Sister Doreen’s Reflections
One of the main purposes of all meditation practices is to take a brief vacation from ourselves! I share some quotes and ideas that might be helps along the way in growing more deeply into centering / contemplative prayer.
“There are two contemplative practices of fundamental importance in the Christian tradition: the practice of stillness – and – the practice of watchfulness or awareness.” (Into the Silent Land by Martin Laird)
O God of peace, who taught us that in returning and rest we shall be saved,
In quietness and confidence shall be our strength,
By the might of your Spirit lift us, we pray, to your presence,
Where we may be still and know that you are God.” (BAS page 554)
“Centering Prayer is a method of silent prayer that prepares us to receive the gift of contemplative prayer, prayer in which we experience God’s presence within us, closer than breathing, closer than thinking, closer than consciousness itself. This method of prayer is both a relationship with God and a discipline to foster that relationship.” (Contemplative Outreach -Thomas Keating)
“Meditation is thinking about God, Centering Prayer is consenting /surrendering to God, Contemplative Prayer is resting in / loving God” (“The Difference…” article – Carlo Arico)
Simple Maps or Practices to Consider:
The whole dynamic of the practice of Lectio – the weaving of listening, hearing, responding, and resting becomes the very fabric of our life lived in relation with God in prayer.
In your prayer time, a suggestion of several ways to practice:
1) -Sit relaxed and quiet.
-Be in faith and love to God who dwells in the centre of your being.
-Take up a love word and let it be gently present, supporting your being to God in faith-filled love.
– Whenever you become aware of anything, simply and gently return to God with the use of your love word.
More briefly, it could be put this way;
– We with God within, Use a word to stay, Use a word to return.
2) Or another way:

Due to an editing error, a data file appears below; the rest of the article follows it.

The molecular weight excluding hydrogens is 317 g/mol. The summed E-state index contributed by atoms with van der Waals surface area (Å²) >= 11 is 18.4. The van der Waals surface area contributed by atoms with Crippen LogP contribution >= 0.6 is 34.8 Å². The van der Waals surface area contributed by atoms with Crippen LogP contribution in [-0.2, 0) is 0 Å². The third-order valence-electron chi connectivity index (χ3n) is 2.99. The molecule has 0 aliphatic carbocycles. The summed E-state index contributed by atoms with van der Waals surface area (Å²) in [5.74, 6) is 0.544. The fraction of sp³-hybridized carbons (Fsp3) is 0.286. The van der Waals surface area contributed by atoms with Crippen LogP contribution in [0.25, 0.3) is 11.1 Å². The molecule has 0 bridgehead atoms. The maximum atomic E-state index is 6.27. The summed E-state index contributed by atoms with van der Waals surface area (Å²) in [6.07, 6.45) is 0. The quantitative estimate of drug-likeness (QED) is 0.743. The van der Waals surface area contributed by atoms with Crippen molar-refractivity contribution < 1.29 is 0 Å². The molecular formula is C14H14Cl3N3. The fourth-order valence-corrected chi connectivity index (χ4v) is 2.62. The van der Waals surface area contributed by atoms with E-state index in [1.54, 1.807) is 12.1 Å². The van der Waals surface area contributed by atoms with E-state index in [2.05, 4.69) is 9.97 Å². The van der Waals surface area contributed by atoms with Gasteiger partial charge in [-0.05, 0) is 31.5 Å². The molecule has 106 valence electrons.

– Choose a sacred word as the symbol of your intention to consent to God’s presence and action in your life.
– Sitting comfortably and with eyes closed, settle briefly, and silently introduce the sacred word as the symbol of your consent to God’s presence and action in your life.
– When you become aware of anything, return ever-so-gently to God, using the sacred word.
– At the end of the prayer period, remain in silence with eyes closed for a couple of minutes.
– Sit quietly, comfortably and relaxed – express your desire to be with God – move into the centre of yourself by imagining yourself descending a mountain or stairs – say a chosen word over and over till you are focused – in the stillness be aware of God’s presence and absorb God’s love – stillness and silence. At the end of the time, give thanks and close with a prayer.
In our cluttered, distracted, and noisy life, the task of being really present is not easy. But I believe that it is our high calling. It is a spiritual practice. A mantra. The gift of silence is worn away gradually in the face of the demands of daily life, so that when we meet or encounter contemplative prayer it may seem strange and inaccessible. But with effort, spiritual practice, we can stop the outer noise. Stopping the inner noise is another matter … I still go right on talking, worrying, arguing with myself, daydreaming … I have needed to discover an on/off switch! The faithful practice of centering prayer can do this. Taking the rhythm described above, and doing this practice for 20 minutes or ½ hour – putting my teeth into attention, being willing to admit that wandering minds are normal, I have made a deal with myself. If I catch myself thinking, I let the thought go and get back to my intention – loving God and letting God love me. If the mind wanders and I let things go a thousand times in half an hour that is wonderful! A thousand opportunities to return to God! This is at the heart of centering prayer: letting go. A sacred word is the helpmate for letting go. Choose one that works for you. Centering prayer may gift me with Contemplative prayer, simply resting in God – God looking at me and I looking at God – and that is enough.
And Jesus said: “Come away by yourselves to a deserted place, and rest awhile (Mark 6:31)
“You speak in my heart and say, “Seek my face.”
Your face, Lord, will I seek. (Psalm 27:11)